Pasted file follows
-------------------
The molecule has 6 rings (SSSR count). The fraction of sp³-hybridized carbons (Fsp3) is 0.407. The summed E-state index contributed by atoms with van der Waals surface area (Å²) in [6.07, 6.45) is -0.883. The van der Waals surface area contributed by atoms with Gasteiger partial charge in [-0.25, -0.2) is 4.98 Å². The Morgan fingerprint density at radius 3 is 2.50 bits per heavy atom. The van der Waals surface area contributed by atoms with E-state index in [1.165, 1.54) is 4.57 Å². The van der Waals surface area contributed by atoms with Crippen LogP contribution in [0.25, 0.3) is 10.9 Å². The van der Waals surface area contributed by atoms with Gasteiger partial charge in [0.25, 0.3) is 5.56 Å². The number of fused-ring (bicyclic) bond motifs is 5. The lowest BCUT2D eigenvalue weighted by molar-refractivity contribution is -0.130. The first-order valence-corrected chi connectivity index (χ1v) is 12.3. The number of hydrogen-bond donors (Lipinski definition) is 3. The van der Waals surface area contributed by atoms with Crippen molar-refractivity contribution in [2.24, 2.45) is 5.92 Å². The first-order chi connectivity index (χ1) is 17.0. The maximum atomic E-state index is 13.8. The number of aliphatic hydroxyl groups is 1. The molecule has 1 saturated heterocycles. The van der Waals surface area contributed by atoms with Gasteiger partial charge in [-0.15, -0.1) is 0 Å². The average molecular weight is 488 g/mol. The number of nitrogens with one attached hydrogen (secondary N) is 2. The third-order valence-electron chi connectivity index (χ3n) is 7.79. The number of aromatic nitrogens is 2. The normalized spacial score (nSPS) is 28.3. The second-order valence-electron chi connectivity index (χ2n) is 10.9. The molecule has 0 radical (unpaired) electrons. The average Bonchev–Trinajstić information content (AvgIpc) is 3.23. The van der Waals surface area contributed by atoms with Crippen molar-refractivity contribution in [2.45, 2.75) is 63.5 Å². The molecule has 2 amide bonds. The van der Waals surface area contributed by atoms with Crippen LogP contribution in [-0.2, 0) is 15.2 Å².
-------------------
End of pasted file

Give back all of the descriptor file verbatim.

The molecule has 6 rings (SSSR count). The fraction of sp³-hybridized carbons (Fsp3) is 0.407. The summed E-state index contributed by atoms with van der Waals surface area (Å²) in [6.07, 6.45) is -0.883. The van der Waals surface area contributed by atoms with Gasteiger partial charge in [-0.25, -0.2) is 4.98 Å². The Morgan fingerprint density at radius 3 is 2.50 bits per heavy atom. The van der Waals surface area contributed by atoms with E-state index in [1.165, 1.54) is 4.57 Å². The van der Waals surface area contributed by atoms with Crippen LogP contribution in [0.25, 0.3) is 10.9 Å². The van der Waals surface area contributed by atoms with Gasteiger partial charge in [0.25, 0.3) is 5.56 Å². The number of fused-ring (bicyclic) bond motifs is 5. The lowest BCUT2D eigenvalue weighted by molar-refractivity contribution is -0.130. The first-order valence-corrected chi connectivity index (χ1v) is 12.3. The number of hydrogen-bond donors (Lipinski definition) is 3. The van der Waals surface area contributed by atoms with Crippen molar-refractivity contribution in [2.24, 2.45) is 5.92 Å². The first-order chi connectivity index (χ1) is 17.0. The maximum atomic E-state index is 13.8. The number of aliphatic hydroxyl groups is 1. The molecule has 1 saturated heterocycles. The van der Waals surface area contributed by atoms with Gasteiger partial charge in [-0.15, -0.1) is 0 Å². The average molecular weight is 488 g/mol. The number of nitrogens with one attached hydrogen (secondary N) is 2. The third-order valence-electron chi connectivity index (χ3n) is 7.79. The number of aromatic nitrogens is 2. The normalized spacial score (nSPS) is 28.3. The second-order valence-electron chi connectivity index (χ2n) is 10.9. The molecule has 0 radical (unpaired) electrons. The average Bonchev–Trinajstić information content (AvgIpc) is 3.23. The van der Waals surface area contributed by atoms with Crippen molar-refractivity contribution in [2.45, 2.75) is 63.5 Å². The molecule has 2 amide bonds. The van der Waals surface area contributed by atoms with Crippen LogP contribution in [-0.2, 0) is 15.2 Å².